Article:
So, short of letting trade secrets slip, what follows beneath is 26 key phrases and casual banter which – apart from ranking high up in search engine algorhythms – are frequently bandied about in our world. Yet to the casual observer might sound like unadulterated gibberish, balderdash, poppycock and/or piffle (delete as per your generation).

The All-important Letters

A is for ‘Aspect Ratio’. But it could just have easily been for ‘amendments‘ on a different day. Re: images, aspect ratio describes the proportional representation which captures its width versus its height. Or to put it another way. Should your photo be 600 x 400, then its aspect ratio would be 3:2. Based on the math which states that the long side is 1.5 times the shorter side. Yeah, you knew you should have paid closer attention in arithmetic class at school right about now.

B is for ‘Blending Tools’. Well, it was. Before we instead opted for the far more exotic word, ‘Bokeh’. Pronounced, ‘Bow-kay’, the word is derived from the Japanese word, ‘boke‘. Which translated means blur or haze. Used a lot in portrait photography to ensure that the main subject matter in the foreground remains resolutely in sharp focus (while the background is appropriately blurred), essentially it’s that beautiful, fairy-light effect you get when out-of-focus parts of an image create a pleasing blur.

C is for ‘Clone Tool’. We could have plumped for a cornucopia of alternative C words, ranging from clipped, contrast and clarity, to converting or cropped. But we settled on ‘clone tool’ because it sounds futuristic-ish. And is easier to explain. Basically it’s a tool found on a graphics program which allows photo retouching artists to replace one part of an image with another. Elsewhere it might be known as a rubber stamp or clone brush.

Within digital photo retouching terms (or rather, image editing software to be precise) the clone tool works by using texture synthesis to fill in gaps in an image, and is primarily sanctioned to erase imperfections in photos. Think blemishes on skin. The clone tool initially identifies and subsequently crops a part of an image that is then be used to pictorially usurp the undesirable parts. For instance, the abovementioned skin blemish can be eliminated by the clone tool by way of being replaced by an unblemished part of the person’s skin.

D is for ‘Dodge and Burn’. Mercifully NOT a duo of happy hardcore DJs from the early 1990s, but more a photo editing technique which centres on the process of lightening and darkening small, specific portions of a particular image. Best illustrated by the way the intensity of human wrinkles can be manipulated, courtesy of lightening shadows found beneath the eyes. Dodging and burning can create dramatic ‘before and after’ results by adjusting light and dark areas which don’t compromise overall texture.

E is for ‘Exposure’. You know when a photo turns out too bright and you get in touch with a reputable image retouching company like ours to make everything look better again? Yeah, well that’s called overexposure. Conversely, if your pic is too dark (and again you ping over your image to us), it’s called underexposure. Ergo ‘exposure’ is how light or dark an image appears in the aftermath of capturing it with your camera.

F is for ‘Fill Light’. Who despite sounding like a character from Eastenders, is in fact a bona fide image editing software tool which is used to minimise the contrast of a scene, and therein provide some illumination for areas of a photo which could otherwise be in the shadow when originally captured at source. That said, it might have referred to family photo editing were we seeking out keyword density. Which is the retouching of family photos which have been sent to us. And typically where we’re briefed to correct a certain part(s) of the image, via colour ammending, object removal, etc.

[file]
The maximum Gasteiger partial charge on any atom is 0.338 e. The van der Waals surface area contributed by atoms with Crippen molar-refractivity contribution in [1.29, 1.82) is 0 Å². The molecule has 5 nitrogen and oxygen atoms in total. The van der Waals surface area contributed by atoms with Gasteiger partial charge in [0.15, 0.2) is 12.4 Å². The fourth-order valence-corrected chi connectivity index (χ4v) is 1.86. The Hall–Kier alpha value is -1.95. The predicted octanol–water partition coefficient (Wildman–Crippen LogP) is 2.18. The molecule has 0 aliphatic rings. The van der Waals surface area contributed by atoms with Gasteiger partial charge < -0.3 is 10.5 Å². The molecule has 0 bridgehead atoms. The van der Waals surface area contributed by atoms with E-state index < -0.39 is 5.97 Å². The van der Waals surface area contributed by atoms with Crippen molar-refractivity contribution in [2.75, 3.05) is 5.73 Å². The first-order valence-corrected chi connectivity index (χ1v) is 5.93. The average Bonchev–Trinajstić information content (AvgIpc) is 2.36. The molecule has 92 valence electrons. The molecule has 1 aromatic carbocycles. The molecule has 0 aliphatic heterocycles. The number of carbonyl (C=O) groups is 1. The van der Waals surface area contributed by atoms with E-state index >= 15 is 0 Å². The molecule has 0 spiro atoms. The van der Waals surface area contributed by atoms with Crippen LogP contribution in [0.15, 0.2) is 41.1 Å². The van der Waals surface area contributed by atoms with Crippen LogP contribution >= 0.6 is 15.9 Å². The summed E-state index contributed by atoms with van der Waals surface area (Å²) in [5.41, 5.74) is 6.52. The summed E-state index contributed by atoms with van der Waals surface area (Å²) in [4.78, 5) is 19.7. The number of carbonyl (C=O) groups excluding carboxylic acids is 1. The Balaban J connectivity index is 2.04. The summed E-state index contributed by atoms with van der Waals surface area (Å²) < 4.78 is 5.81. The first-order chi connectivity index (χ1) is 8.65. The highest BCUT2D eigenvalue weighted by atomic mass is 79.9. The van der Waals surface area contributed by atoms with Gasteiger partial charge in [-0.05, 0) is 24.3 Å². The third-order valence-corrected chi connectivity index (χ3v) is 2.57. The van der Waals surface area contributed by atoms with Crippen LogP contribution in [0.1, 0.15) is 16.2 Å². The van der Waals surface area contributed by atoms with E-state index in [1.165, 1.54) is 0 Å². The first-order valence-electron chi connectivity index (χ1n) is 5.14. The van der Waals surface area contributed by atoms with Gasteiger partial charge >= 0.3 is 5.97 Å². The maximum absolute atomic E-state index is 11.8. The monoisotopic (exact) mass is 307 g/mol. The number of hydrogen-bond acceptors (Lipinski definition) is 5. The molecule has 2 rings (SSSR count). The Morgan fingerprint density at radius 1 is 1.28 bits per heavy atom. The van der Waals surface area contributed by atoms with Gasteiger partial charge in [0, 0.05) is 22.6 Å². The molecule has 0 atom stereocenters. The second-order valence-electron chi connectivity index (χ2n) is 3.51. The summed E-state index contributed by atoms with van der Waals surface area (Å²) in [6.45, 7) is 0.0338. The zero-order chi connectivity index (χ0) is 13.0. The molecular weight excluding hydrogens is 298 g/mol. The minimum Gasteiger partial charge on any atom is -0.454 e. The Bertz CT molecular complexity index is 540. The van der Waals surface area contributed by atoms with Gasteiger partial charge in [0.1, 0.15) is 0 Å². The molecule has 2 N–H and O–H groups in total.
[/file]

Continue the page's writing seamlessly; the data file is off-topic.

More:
G is for ‘Great Reviews/Recommendations’. Which is something we’ve grown accustomed to being on the receiving end of for a long time now. The ‘something’ being the quality of our craftsmanship (or more pertinantly, craftswomanship when we’re waxing lyrical about our Senior Retoucher and Founder, Jilly J).

H is for ‘Highlights’ or ‘Histogram’. Highlights are the lightest of colours and tones that we pick up from an image (please see below for ‘Image’ definition), and nothing to do with blonde colour strands interwoven into hairstyles. While in digital photo retouching terms , ‘histograms’ are far more interesting and unusual, as they are normally graphs which display all the tones in an image (still refer to below). With tones tending to range from 0 – 255, with – viewing from left to right – starting with black (and shadows), mid-tones in the middle, and culminating in white (and highlights) on the right. Each distinct tone in roughly 1 pixel wide.

I is for ‘Image’. Which as you know can pretty much describe anything which you send us to be retouched. Be it originating on an old school photo (which you can touch and feel and we can scan) or a contemporary digital source emailed to us. Image refers to the visual representation/manifestation which we see before us. Only the ones we return to you have a recurrent habit of looking much better/clearer/shorn of unwanted objects than when you initially sent them to us. Because that’s our job.

J is for ‘JPEG’. Yeah, that old chestnut. In a nutshell it’s the desired format that you send your photos to us in, so that we can then weave our image enhancing magic on them, once you tell us what the underlying issue is. If you’re more interested in the scientific explanation, then here goes. JPEG stands for ‘Joint Photographic Experts Group’ and is technically-speaking a file compression method which reduces file size by eliminating redundant or uneccesary image data. Other than that, ‘J’ could have stood for Jilly Jackson. Our head honcho here at DT Towers. And therefore worth double points.

K is for ‘Photo Restoration’. Possibly. In some ancient texts inscribed on cave walls. I know, we’re ad-libbing here, but needs must, as there’s nothing beginning with the letter ‘K’ after several trawls of the internet. ‘Photo Restoration’ is the art of restoring images to their former glories. Something we’re rather good at, accoridng to past clients. And Trustpilot, which supports these claims.